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Part of the
exhibition

In the Presence of Absence proposals for the museum collection

5 Sep 2020 until 31 Jan 2021

Artist page — 2 Sep 2020

In the Presence of Absence, the bi-annual show of proposals for the museum collection, presents 23 artists (collectives). This artist page includes a text on the work and an artist contribution.

Prologue: Squat/Anti-Squat (2016) is a film installation in two parts. The film was shot in Amsterdam in the Tripolis office building, which was designed by the architect Aldo van Eyck. In this building, Wendelien van Oldenborgh gathers together a group of individuals from different generations who all have a background in activism and/or architecture. Several of them are members of the University of Colour, the collective that in 2015 was involved in the student occupation of the University of Amsterdam’s Maagdenhuis building and pressed for the decolonization of the university’s curriculum. The film shows the group talking with one another as they explore the empty Tripolis building. The topics of conversation range from the changing views on housing and property to the issues surrounding decolonization, diversity, and racism. Van Oldenborgh always selects the locations for her films with great care—they are themselves characters, ones that expresses themselves and that represent a specific ideological stance. Van Eyck’s architecture asks how we can learn together, coexist, and cohabitate.

Prologue: Squat/Anti-Squat also spotlights a large squatting action in the Bijlmer district of Amsterdam in the 1970s by a group of Dutch-Caribbean activists. After having remained empty for many years, the Tripolis building was squatted in 2016, by the activist refugee collective We Are Here. Both squatting actions expose the problems associated with housing, and municipal policy related to it.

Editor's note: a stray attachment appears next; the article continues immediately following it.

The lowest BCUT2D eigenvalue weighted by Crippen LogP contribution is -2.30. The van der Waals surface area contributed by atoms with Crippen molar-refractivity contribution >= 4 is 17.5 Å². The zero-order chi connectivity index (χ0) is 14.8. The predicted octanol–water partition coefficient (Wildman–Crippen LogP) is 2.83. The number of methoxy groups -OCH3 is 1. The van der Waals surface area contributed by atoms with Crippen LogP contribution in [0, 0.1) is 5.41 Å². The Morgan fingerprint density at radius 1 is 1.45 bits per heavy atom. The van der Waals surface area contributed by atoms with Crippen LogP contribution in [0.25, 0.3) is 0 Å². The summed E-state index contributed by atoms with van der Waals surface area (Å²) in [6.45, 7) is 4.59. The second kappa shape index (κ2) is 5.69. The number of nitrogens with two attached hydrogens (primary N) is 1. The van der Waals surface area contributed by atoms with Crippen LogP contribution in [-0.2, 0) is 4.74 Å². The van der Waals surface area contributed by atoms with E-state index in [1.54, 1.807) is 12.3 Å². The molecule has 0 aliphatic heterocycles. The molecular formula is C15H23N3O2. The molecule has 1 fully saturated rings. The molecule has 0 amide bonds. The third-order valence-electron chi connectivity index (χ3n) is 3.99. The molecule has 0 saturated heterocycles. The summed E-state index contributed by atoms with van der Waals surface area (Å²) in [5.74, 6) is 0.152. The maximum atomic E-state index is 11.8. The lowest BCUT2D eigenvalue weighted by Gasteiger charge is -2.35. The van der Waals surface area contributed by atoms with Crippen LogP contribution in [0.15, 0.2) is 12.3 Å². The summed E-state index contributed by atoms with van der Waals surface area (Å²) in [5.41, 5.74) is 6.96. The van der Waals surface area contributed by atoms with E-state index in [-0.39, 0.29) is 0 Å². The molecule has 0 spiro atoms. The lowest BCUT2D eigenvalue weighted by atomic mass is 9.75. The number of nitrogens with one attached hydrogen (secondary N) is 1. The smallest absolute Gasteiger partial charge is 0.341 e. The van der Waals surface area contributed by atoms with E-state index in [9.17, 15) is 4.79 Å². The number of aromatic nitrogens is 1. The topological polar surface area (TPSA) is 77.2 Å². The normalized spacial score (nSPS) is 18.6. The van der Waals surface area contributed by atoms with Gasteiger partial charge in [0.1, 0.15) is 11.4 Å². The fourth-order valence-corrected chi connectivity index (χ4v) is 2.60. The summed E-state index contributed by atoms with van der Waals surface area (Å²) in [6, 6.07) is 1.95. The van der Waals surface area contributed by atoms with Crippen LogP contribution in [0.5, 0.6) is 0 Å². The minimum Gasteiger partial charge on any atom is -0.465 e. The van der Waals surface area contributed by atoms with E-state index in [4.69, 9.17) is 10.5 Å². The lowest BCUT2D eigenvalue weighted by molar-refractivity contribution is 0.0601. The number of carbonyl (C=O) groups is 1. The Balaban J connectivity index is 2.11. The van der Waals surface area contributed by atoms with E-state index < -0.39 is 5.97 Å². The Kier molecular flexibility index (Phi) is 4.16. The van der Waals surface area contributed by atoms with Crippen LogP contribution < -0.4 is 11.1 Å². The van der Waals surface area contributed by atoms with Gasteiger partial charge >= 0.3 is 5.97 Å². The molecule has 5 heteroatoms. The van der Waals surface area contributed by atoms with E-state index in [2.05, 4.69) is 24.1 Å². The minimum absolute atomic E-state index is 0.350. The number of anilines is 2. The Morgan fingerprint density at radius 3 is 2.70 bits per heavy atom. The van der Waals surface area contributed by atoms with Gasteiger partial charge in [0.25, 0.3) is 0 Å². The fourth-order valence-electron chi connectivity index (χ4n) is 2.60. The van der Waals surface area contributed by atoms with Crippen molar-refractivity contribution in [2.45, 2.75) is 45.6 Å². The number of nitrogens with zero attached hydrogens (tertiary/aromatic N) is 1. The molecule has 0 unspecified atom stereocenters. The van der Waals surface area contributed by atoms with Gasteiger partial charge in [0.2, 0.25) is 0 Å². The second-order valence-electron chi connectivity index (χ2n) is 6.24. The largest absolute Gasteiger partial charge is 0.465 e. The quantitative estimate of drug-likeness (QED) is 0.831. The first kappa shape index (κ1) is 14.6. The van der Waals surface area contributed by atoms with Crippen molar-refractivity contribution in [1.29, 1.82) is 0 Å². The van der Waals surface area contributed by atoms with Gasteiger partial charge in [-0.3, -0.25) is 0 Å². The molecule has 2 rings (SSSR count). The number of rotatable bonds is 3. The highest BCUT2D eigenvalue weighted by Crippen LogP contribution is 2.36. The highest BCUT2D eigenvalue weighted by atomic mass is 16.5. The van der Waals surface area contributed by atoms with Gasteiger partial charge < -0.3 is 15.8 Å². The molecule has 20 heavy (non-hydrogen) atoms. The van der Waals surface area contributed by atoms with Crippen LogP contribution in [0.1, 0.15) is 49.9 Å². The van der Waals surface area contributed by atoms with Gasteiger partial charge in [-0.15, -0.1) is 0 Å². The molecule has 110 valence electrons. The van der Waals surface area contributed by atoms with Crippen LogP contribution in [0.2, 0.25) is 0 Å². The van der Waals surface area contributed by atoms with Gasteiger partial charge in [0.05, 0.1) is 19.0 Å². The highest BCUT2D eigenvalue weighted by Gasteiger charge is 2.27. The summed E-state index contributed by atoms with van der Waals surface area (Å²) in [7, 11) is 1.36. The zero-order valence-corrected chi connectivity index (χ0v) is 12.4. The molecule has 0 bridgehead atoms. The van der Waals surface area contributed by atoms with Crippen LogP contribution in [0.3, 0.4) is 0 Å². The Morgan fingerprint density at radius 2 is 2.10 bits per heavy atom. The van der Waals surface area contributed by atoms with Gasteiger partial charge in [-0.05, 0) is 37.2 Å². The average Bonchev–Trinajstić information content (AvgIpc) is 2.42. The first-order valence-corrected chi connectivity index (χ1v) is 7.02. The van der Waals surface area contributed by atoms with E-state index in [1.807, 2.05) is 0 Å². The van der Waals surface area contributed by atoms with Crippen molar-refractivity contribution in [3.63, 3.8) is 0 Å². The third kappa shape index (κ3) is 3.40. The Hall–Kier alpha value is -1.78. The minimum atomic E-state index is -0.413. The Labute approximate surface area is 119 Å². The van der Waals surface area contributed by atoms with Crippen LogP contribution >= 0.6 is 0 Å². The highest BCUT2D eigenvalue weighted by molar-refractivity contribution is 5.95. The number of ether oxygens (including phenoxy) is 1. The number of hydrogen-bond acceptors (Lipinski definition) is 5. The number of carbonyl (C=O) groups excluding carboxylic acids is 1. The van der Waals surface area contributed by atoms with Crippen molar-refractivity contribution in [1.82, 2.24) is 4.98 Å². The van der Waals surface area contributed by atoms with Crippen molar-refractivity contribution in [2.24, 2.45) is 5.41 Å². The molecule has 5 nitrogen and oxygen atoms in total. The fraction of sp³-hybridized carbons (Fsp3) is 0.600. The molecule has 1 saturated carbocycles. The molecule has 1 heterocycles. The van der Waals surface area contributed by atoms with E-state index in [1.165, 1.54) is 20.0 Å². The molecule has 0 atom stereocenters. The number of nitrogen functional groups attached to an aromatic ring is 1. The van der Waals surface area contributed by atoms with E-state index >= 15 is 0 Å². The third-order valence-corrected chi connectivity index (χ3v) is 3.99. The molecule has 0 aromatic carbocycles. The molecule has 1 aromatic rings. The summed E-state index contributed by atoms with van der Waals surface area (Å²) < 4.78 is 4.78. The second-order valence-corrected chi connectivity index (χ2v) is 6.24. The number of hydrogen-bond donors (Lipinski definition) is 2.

Illustration by Haitham Haddad after Wendelien van Oldenborgh’s “Prologue: Squat/Anti-Squat,” 2016.
Illustration by Haitham Haddad after Wendelien van Oldenborgh’s “Prologue: Squat/Anti-Squat,” 2016.

With Tirza Balk, Abel Blom, Hellen Felter, Quinsy Gario, Roel Griffioen, Gina Lafour, Lucien Lafour, Juanita Lalji, Khadija al Mourabit, Max de Ploeg, André Reeder, and Kees Visser.

Wendelien van Oldenborgh (b. 1962) studied at Goldsmiths College, University of London. Exhibitions of her work have been staged at CA2M in Madrid, The Showroom in London, and Witte de With Center for Contemporary Art in Rotterdam. In 2017 she represented the Netherlands at the 57th Venice Biennale. Van Oldenborgh won the 2014 Dr A.H. Heineken Prize for Art and the 2011 Hendrik Chabot Prize.

Wendelien van Oldenborgh, “Prologue: Squat/Anti-Squat,” 2016. Installation view Dutch Pavilion, 57th Venice Biennial 2017. Photo: Daria Scagliola. Courtesy the artist.
Wendelien van Oldenborgh, “Prologue: Squat/Anti-Squat,” 2016. Installation view Dutch Pavilion, 57th Venice Biennial 2017. Photo: Daria Scagliola. Courtesy the artist.

Artist contribution

Prologue: Squat/Anti-Squat (2016)

At the center of the film work Prologue: Squat/Anti-Squat is an episode of migration in the 1970s from former Dutch colonies, particularly from Suriname, to the Netherlands. “Wave,” “engulfed,” and “flooded” were words used by the media at the time to describe this immigration. We are seeing the same terms used in recent years for people fleeing war, violence, and ongoing destruction in the Middle East and Africa.

This period of migration in the 1970s was also a period when squatting of buildings was used as a political tool against property speculation in cities, unfair housing policies, city renewal plans, and generally bad living conditions for various groups in society.

  • From newspaper “De Tijd,” June 26, 1974.
    From newspaper “De Tijd,” June 26, 1974.
  • From newspaper “De Tijd,” July 2, 1974.
    From newspaper “De Tijd,” July 2, 1974.
  • From newspaper “NRC Handelsblad,” August 20, 1974.
    From newspaper “NRC Handelsblad,” August 20, 1974.
  • From “Wrokoman,” newspaper of the LOSON, January/February 1975.
    From “Wrokoman,” newspaper of the LOSON, January/February 1975.
  • From the personal archive of Juanita Lalji, newspaper clipping from “Het Parool,” September 6, 1975.
    From the personal archive of Juanita Lalji, newspaper clipping from “Het Parool,” September 6, 1975.
  • From the monthly magazine “Famiri,” volume 78, issue 3.
    From the monthly magazine “Famiri,” volume 78, issue 3.